Find low-cost ways to test your idea. Coombs started the business in 2013, working 70 hours a week during the launch period. Using $500 in startup capital, he built a simple e-commerce website on Shopify and began buying up inventory from the 99-cents bins at his local mall so he could fill the subscription boxes—a low-cost way to find out what women wanted to buy. To promote the subscription service, Coombs taught himself to use paid Facebook advertising, learning from a $9 video tutorial course he found online. “We market it as a gift to yourself, something fun for yourself,” he says. “I was surprised to learn that they can’t wait to open it. It’s more than just three pairs of underwear to our customers. It’s something for people to look forward to, every single month.”
Cultivate patience. During its first year in business, Splendies made $40 its first month—May of 2013—and brought in $29,000 in annual revenue. By 2014, revenue hit $275,000. “2013 was really about figuring everything out. By 2014, it was an actual business,” he explains. By 2015, sales hit $474,000. They rose to nearly $1.5 million in 2016. It was in 2016 that he started online advertising. “That was a big game-changer,” says Coombs.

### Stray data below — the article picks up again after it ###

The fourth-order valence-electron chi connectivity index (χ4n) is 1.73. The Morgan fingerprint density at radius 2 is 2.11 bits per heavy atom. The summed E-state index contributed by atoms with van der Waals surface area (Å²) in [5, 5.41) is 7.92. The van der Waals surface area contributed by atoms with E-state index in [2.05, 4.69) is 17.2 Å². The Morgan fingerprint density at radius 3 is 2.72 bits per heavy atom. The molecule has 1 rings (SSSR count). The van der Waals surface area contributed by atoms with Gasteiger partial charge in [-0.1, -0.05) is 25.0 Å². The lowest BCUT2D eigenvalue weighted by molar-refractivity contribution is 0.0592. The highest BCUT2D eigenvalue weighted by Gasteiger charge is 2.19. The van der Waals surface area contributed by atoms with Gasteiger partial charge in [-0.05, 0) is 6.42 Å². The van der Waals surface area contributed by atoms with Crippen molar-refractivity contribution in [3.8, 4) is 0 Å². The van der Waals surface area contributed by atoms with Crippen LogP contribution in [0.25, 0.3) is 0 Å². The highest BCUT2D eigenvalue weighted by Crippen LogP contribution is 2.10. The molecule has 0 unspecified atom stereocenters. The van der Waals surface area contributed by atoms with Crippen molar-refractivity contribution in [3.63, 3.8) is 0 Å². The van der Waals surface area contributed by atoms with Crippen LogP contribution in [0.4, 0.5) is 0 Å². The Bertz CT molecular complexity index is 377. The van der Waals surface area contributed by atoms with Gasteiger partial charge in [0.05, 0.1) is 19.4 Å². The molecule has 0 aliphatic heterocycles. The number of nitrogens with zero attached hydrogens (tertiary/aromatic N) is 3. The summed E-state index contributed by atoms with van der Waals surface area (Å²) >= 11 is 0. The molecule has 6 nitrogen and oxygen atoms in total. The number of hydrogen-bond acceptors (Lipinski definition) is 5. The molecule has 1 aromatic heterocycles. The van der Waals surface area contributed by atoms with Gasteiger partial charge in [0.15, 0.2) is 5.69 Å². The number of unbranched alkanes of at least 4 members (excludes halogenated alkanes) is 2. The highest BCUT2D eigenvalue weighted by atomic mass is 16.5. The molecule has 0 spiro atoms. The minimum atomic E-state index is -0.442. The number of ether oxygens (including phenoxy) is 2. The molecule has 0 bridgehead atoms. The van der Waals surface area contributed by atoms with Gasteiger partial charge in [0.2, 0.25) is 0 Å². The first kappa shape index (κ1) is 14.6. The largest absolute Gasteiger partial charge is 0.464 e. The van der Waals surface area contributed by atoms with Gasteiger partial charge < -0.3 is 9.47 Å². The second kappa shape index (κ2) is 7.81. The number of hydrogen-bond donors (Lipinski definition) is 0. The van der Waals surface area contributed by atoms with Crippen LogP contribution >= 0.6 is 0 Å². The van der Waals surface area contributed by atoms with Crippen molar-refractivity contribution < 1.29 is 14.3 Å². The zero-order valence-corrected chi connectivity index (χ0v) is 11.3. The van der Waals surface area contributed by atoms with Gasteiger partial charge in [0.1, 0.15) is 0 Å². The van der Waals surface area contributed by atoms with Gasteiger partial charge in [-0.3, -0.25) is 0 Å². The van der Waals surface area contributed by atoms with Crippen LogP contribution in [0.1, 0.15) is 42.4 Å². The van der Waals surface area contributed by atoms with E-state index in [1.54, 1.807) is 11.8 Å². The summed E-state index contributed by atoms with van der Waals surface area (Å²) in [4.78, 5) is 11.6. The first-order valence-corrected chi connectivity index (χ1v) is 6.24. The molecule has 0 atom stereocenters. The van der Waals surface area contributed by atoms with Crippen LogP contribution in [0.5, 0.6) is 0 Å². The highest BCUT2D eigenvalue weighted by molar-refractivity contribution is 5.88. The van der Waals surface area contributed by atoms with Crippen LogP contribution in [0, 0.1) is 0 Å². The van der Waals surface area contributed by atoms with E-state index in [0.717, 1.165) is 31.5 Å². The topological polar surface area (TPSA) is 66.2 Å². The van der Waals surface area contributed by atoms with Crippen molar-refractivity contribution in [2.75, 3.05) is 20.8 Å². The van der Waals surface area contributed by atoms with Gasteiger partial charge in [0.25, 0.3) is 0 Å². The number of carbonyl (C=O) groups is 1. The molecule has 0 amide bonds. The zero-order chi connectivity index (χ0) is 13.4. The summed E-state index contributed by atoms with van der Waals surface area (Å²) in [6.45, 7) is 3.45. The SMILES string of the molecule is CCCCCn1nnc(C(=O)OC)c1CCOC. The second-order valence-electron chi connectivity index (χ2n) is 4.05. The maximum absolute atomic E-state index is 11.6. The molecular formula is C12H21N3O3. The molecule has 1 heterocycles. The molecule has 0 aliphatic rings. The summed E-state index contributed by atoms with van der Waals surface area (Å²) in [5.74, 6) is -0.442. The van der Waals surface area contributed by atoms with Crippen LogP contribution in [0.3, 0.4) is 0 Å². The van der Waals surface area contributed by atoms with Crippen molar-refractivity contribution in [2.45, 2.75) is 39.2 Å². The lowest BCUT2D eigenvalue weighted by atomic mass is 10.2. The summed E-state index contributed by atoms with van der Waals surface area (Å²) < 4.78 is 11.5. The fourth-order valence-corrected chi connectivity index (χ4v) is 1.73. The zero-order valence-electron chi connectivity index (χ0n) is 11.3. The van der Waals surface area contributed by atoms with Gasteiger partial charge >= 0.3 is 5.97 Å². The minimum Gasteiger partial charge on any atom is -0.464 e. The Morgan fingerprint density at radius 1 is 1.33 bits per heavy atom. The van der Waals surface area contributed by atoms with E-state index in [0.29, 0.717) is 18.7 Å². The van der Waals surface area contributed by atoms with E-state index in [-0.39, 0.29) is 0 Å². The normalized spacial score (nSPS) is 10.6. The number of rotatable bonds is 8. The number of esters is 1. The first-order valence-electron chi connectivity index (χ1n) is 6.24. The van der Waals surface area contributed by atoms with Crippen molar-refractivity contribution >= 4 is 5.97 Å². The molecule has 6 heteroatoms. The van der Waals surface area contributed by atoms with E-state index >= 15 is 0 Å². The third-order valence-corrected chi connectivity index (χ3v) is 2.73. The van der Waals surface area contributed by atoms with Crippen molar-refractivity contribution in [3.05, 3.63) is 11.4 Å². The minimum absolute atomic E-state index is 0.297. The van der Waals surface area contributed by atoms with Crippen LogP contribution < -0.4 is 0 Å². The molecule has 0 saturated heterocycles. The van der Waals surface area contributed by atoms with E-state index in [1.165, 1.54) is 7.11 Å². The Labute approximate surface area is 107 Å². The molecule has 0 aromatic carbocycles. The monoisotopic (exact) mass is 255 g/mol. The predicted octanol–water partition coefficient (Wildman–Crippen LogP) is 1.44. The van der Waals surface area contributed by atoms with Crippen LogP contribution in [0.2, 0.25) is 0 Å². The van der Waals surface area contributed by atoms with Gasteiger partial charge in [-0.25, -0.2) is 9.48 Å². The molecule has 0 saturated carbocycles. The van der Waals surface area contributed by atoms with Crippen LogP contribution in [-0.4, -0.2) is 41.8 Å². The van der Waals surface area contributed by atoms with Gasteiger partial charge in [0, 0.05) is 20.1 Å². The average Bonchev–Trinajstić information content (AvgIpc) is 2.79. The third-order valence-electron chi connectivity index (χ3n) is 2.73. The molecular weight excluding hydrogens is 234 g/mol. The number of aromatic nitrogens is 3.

Get a “Ph.D.” in what your customers like. Coombs made a continuing effort to learn all he could about his customers, so he could keep inspiring them to come back. To learn more about his customers, he did surveys using SurveyMonkey, a free software tool, in 2016 and 2018. “A lot of our customers are in places brands don’t think about,” says Coombs “We have a lot of people in the Midwest, a lot of people in Alaska, Hawaii and the South. Our biggest client base is in Manhattan (Kansas!), Davenport, Iowa and Anchorage, Alaska. “Those are people who really enjoy Splendies,” he says. “It may be a thirty-to-forty-minute drive to go to the store.” Many have incomes below $70,000—and get ignored by lingerie brands that target the upscale market, he found.